2. From reactive (fixative) approaches to proactive (preventive) approaches in care delivery
3. From a clinical perspective to a place-based perspective of addressing mental health
Through these shifts, we intend to decentralize the power of understanding and addressing the problem of mental health disorders. Our research suggests that community intervention can be one viable and effective approach to address this issue. We aim to add individuals from the community as primary stakeholders to the ecosystem of mental health by empowering them with information and resources to intervene and act as necessary.
The class started with an interview with Justin Cunningham, the co-founder of SocialWorks, to get information about the current state, the challenges, and the role SocialWorks plays in addressing mental health needs. Justin connected us with experts and volunteers who would be able to help us dive deeper into our research, aside from our own secondary research. As a class of 16 students, we came together to analyze and synthesize available literature on mental health to inform our inquiry further.
User interviews in the following weeks helped us understand and see the domain of mental health from new perspectives. We debriefed individual interview highlights with our peers and SocialWorks and discussed the correlation of all data points with each other. We did a subsequent synthesis of all the primary and secondary data we now had. It helped us identify four interrelated factors at play that affect mental health care support.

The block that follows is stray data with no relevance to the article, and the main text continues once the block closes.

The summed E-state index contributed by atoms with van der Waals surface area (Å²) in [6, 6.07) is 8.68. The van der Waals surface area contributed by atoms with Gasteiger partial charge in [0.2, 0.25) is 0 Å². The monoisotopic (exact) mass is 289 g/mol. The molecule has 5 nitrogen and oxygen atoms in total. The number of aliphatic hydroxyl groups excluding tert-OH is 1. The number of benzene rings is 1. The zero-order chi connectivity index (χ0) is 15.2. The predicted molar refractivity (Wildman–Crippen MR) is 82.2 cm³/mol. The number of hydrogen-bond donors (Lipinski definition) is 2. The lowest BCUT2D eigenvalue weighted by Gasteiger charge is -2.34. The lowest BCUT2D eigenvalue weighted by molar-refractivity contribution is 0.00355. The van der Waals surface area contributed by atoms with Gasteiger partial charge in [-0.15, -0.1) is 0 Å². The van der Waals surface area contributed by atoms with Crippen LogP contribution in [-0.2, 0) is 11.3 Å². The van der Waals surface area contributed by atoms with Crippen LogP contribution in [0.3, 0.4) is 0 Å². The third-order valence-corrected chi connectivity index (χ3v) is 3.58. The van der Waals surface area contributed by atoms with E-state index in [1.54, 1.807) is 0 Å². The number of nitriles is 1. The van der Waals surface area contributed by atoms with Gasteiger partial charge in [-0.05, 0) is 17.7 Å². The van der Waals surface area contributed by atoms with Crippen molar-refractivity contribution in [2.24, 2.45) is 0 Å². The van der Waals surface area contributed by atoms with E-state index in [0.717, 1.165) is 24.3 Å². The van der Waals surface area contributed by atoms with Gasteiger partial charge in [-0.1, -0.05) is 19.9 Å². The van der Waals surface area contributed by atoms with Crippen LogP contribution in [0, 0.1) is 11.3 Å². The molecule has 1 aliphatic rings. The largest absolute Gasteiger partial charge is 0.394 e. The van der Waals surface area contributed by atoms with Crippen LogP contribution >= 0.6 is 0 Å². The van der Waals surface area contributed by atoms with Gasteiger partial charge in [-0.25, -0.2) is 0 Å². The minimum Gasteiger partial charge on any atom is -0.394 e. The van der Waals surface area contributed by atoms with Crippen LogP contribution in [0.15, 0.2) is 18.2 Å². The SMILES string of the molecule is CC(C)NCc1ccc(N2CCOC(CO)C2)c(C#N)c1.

Self-awareness is essential to understanding one's needs, which is required to articulate desired support. Such articulation can work to improve local and individual support programs, which can reduce cultural stigma and in effect develop a cultural mindset of support.
We used a non-linear research approach to extract insights and opportunities based on:
• Credible literature from government, non-profit resources, and healthcare journals
• Primary research data from interviews with young adults in the community and experts engaged in addressing mental health in different capacities
• Data set provided by SocialWorks
A major impediment in addressing mental health is that people do not understand mental health well. This hinders their access to tools for self-help like finding a space to share and support deeper conversations around mental health because people have no idea of what to expect in the form of support.